Ukraine presented a special case. Initially, on 20 November 1917, the revolutionary socialist government in Kiev made a confusing pronouncement, smacking of a compromise among dissenting members: it proclaimed the foundation of the new Ukrainian People’s Republic, but ‘without separating from the Russian Republic’, with the aim that ‘the whole Russian Republic may become a federation of free and equal peoples’.  By 1 February 1918, however, the Kiev government was at odds with the Petrograd Bolsheviks, who, in the meantime, had set up a rival Soviet government in Kharkov. Thus, the Kiev government proclaimed the independence of the new Ukrainian People’s Republic from Russia. It is interesting to note what the Russian Bolshevik government said about the potential independence of parts of the former Russian empire.  On 23 Nov 1917, the Petrograd government stated ‘that this right of the Russian peoples to their self-determination is to be extended even as far as separation and the formation of independent states’. On 12 Dec 1917, Trotsky proclaimed ‘the right of all peoples to decide by referendum whether they will belong to one or another state as a whole, or whether they will retain their independence’ to be a basic condition for the pursuit of peace negotiations. On 22 December 1917, the Russian delegation proposed that, ‘National groups which before the war were not politically independent shall be guaranteed the possibility of deciding by referendum the question of belonging to one state or another, or enjoying their political independence’. Yet, by then, the Russian Bolshevik government had sent forces into Ukraine to oust the Kiev government. Any reference to Ukraine disappeared from Trotsky’s statements, while he reiterated the commitment of his government to respect the outcome of the plebiscites in the German-occupied Baltic republics and Poland (and the independence of Finland). The Bolsheviks now waged war to bring Ukraine under Soviet control.

Now think of the long-term outcomes. Germany, by relaunching an offensive in the east in February 1918, lost precious time to move its forces to the western front and, of course, lost the war there. Ukraine lost its newly gained independence in 1921, when Ukraine’s Soviet Republic, having ousted the socialist government from Kiev, opted for membership of the Union of Socialist Soviet Republics (USSR). There were at that time two Socialist governments in Ukraine: one a more moderate but nationalist one in Kiev, and the other based in Kharkov, which was Bolshevik and called itself a Soviet.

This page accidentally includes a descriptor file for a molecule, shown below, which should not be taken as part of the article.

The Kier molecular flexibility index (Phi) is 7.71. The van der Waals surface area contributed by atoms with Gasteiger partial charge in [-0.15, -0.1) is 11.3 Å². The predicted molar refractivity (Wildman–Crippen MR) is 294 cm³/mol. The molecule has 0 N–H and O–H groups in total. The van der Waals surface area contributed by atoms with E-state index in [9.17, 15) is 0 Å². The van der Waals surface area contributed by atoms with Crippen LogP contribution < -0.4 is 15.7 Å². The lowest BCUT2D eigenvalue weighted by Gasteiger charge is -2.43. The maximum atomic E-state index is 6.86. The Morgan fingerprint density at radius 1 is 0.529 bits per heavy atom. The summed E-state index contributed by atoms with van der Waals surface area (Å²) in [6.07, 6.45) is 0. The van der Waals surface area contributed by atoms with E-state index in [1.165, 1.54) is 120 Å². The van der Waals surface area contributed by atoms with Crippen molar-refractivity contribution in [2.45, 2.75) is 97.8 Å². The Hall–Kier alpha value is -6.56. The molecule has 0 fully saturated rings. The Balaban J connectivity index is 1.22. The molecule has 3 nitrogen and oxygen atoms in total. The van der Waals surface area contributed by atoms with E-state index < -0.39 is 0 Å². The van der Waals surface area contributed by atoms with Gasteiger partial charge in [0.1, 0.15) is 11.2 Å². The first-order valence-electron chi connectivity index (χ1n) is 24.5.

Barely a generation later, in late 1939, the USSR, under Stalin, reconquered all the lands it had lost in 1917/18, bar Finland, which managed to field a staunch defence. Meanwhile, another dictator kept Stalin’s back free by launching his own aggressive war – against Poland, the independence of which the German delegation had negotiated in 1917. In war, the result is never final.

Turning to the present, imagine for a moment that Ukraine is able to expel the armed forces of its big neighbour Russia – one of the world’s three leading military powers, with the largest nuclear arsenal – from all its territory, including Crimea. Imagine also, Russia confirming this in a peace treaty. How long do you reckon it would take until Putin – or even a subsequent government – would start planning for the next war to reverse this treaty?

Imagine the much more likely scenario of Ukraine’s leadership wanting to cut their nation’s human losses, every one of them a human tragedy, and settling for peace bought with a cession of territory, allowing Russia to claim that it had achieved its (more limited) aims of securing Donbas and gaining recognition for the annexation of Crimea. L’appétit vient en mangeant, and few dictators will stop when they see they can get away with expansionism. Kyiv would still beckon, in Russian minds, as the ‘cradle of Russian civilisation’.  Meanwhile, the more that western media celebrate Putin’s backtracking from his apparent original aim of recovering all of Ukraine for his new Russian empire, the greater the grudge he and his faithful supporters, not to mention the humiliated Russian military, will harbour. Even such a peace could lead to further war, another assault by Russia on ‘rest-Ukraine’. Hitler called what remained of Czechoslovakia Rest-Tschechei after he had been handed the Sudentenland at the Munich Conference in September 1938, claiming simultaneously that he had no further expansionist ambitions. Barely a month later, he gave orders to occupy the Rest-Tschechei  in the following March.

In war, the result is never final.

Author

Beatrice Heuser